and Chicago; who were among the top three or so students at the
other top 10 schools; or who were first in their class at the next
On average, these clerkship contenders almost certainly had
much higher grades and LSATs than the average Boalt Hall applicant.
One can infer then that among this pool of applicants who are most
qualified to clerk for the Supreme Court, there'd probably be no
more than about 0.6% blacks and 1.6% Hispanics, and perhaps even
fewer. So on close examination, the supposed evidence of th e
court's discrimination vanishes.
Could it be, though, that the court, while not intentionally
discriminating, is using unnecessarily exclusive criteria? No; the
criteria the justices consider -- mainly law school grades, but
also work experience, publications, letters of recommendation, and
the like -- are extremely relevant to the job. They don't
perfectly predict future performance, but they're the best predicto
rs the justices have, given the need to winnow 34 clerks from tens
of thousands of recent graduates.
It's doubtful that the soft factors, letters of recommendation
for instance, are biased against blacks or Hispanics; but say the
court abandons them. Say further that the court relaxes its
standards and starts selecting randomly from the top 10% of the
classes in the top 20 law schools (which would be a bad idea, but
let's set that aside). Even with those changes, there's no reason
to think that a substantially higher percentage of this group would
be black or Hispanic.
The sad fact is that the court faces something that candid law
school admissions officers call a "pool problem." Largely because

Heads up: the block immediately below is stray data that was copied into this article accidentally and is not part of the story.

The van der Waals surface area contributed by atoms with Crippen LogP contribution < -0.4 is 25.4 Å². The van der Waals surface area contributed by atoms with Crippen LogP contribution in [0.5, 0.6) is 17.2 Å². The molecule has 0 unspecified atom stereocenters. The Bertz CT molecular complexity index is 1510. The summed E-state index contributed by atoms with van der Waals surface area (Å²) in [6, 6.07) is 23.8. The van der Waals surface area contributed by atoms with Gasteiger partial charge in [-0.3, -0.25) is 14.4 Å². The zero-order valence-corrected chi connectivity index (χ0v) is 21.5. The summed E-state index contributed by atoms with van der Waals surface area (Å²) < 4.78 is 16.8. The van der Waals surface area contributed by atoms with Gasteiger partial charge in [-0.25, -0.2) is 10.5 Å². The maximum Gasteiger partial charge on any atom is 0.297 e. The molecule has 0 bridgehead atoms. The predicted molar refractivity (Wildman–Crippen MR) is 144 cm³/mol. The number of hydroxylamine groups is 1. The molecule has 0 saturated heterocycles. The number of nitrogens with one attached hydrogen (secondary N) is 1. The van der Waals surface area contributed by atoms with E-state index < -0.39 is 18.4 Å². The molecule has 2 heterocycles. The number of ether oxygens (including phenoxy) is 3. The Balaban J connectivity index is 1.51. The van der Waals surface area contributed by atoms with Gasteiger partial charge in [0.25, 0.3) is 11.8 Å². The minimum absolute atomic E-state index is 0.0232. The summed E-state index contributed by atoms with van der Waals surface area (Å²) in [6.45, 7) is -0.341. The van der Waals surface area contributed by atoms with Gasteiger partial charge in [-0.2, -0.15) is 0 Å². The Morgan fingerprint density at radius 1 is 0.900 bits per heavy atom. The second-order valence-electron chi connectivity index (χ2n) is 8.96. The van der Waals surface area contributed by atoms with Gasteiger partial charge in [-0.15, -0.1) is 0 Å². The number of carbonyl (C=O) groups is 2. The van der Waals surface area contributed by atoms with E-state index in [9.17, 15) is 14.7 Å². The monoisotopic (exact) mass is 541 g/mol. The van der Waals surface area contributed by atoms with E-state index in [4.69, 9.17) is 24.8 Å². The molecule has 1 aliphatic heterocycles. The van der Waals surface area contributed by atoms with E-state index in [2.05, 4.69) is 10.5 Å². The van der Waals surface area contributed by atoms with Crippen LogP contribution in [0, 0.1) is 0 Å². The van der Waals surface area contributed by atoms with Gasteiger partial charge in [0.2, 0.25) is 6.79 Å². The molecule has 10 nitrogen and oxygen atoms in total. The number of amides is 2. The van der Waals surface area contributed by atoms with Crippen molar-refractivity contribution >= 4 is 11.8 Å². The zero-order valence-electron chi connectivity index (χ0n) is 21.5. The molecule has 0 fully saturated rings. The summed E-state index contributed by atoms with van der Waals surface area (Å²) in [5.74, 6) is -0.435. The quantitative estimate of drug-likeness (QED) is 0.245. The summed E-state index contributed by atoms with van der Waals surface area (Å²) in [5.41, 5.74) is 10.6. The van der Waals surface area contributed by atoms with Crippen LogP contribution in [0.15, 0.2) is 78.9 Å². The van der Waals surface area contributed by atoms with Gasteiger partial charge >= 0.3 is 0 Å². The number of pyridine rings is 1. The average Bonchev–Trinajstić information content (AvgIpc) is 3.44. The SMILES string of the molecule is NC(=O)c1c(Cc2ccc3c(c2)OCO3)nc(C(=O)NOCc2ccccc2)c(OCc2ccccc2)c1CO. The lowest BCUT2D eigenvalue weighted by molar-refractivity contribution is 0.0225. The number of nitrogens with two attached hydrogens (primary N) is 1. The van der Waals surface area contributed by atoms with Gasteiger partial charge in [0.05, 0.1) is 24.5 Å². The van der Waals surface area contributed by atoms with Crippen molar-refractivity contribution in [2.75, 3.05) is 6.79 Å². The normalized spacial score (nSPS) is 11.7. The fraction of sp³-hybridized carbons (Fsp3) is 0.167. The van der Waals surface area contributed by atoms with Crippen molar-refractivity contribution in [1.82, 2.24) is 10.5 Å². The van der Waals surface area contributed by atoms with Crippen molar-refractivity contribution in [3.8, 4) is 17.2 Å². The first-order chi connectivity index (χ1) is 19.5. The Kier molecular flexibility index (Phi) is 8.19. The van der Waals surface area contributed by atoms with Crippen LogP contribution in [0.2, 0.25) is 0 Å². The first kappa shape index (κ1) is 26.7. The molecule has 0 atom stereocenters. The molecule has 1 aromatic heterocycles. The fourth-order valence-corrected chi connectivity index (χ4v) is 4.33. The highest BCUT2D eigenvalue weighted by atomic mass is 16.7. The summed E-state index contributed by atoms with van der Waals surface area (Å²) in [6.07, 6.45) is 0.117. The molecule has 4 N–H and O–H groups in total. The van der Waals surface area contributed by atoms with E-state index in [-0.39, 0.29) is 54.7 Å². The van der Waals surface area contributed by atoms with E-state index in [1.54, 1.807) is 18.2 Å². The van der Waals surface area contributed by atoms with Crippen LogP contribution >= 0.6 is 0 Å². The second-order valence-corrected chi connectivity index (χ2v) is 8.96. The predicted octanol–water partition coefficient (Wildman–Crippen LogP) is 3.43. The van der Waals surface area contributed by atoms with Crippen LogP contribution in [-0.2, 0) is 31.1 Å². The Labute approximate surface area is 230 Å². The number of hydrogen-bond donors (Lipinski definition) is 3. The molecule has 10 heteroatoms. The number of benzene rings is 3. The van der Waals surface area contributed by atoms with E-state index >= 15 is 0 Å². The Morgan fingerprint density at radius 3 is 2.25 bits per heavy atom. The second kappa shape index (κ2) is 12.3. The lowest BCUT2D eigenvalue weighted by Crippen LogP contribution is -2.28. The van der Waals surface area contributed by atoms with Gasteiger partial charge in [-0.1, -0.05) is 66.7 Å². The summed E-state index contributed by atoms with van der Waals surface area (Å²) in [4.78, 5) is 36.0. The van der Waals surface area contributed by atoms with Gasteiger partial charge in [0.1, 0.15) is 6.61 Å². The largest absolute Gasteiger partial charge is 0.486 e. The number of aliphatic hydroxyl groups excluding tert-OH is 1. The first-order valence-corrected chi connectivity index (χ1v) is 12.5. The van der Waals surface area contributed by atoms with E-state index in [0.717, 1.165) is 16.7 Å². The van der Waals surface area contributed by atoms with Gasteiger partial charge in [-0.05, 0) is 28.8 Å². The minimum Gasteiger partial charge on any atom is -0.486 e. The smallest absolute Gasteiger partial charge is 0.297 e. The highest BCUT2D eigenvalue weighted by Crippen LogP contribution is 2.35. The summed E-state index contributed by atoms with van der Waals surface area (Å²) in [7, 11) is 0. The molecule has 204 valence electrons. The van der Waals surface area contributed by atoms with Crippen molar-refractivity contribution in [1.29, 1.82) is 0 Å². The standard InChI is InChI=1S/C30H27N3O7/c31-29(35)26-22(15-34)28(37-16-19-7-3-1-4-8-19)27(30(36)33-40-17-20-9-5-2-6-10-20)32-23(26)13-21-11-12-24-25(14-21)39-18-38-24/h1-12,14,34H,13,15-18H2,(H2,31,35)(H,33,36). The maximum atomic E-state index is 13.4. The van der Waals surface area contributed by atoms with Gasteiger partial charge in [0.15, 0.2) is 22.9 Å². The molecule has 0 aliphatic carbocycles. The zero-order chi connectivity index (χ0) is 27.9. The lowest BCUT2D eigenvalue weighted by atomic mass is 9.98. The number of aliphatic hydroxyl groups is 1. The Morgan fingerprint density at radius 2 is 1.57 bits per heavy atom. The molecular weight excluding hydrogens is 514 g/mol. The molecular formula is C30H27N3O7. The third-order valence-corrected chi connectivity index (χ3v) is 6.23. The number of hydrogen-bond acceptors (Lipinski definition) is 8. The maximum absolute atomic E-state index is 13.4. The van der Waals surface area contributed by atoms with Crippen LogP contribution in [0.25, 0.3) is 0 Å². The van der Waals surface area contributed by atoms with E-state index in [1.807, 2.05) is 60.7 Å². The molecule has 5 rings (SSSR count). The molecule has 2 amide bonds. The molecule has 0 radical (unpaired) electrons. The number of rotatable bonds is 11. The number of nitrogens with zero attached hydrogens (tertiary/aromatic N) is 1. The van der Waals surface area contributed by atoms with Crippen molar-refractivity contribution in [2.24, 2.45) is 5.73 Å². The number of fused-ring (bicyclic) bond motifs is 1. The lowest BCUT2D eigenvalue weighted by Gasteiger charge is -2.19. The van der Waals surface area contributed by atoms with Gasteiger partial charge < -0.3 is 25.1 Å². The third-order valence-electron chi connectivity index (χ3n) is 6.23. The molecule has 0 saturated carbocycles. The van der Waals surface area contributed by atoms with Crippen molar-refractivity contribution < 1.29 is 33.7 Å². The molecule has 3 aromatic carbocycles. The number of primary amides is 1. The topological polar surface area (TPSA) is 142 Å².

of the failings of the K-12 educational system, too few blacks and
Hispanics are acquiring the skills needed to compete effectively at
the highest levels of higher education generally and of legal
education in particular. Some indeed do get these skills, and
many eventually become excellent lawyers. But in very competitive
hiring processes such as the selection of Supreme Court clerks, the
results, while fair, reflect the pool problem with which legal
One could, of course, argue that the court should prefer
applicants of certain races even if they are somewhat less
qualified than their competitors of other races, because this would
add "diversity" or be more "representative." But should the
Supreme Court really start discriminating against more qualified
clerkship applicants simply because of the color of their skins?
What's more, as a Jew, I'm troubled that a serious attempt at
ethnic balancing would require that there be at most one Jewish
clerk every year, rather than the current average of about 10.
While no one is suggesting such limits now, this is where the logic
of seeking a clerkship cadre that "looks like America" would lead.
At least proponents of overtly preferential hiring acknowledge
that they call for the court not to stop discriminating but to
start discriminating -- albeit in what some think is a good cause.
Most of the court's critics don't make this acknowledgement. They
accuse the court of bias, but rely on numbers that prove nothing.
And they try to respond to a complex problem -- why is K-12
education so badly failing poor, disproportionately black and
Hispanic, students? -- by making a simplistic accusation that's as
unproductive as it is unfair.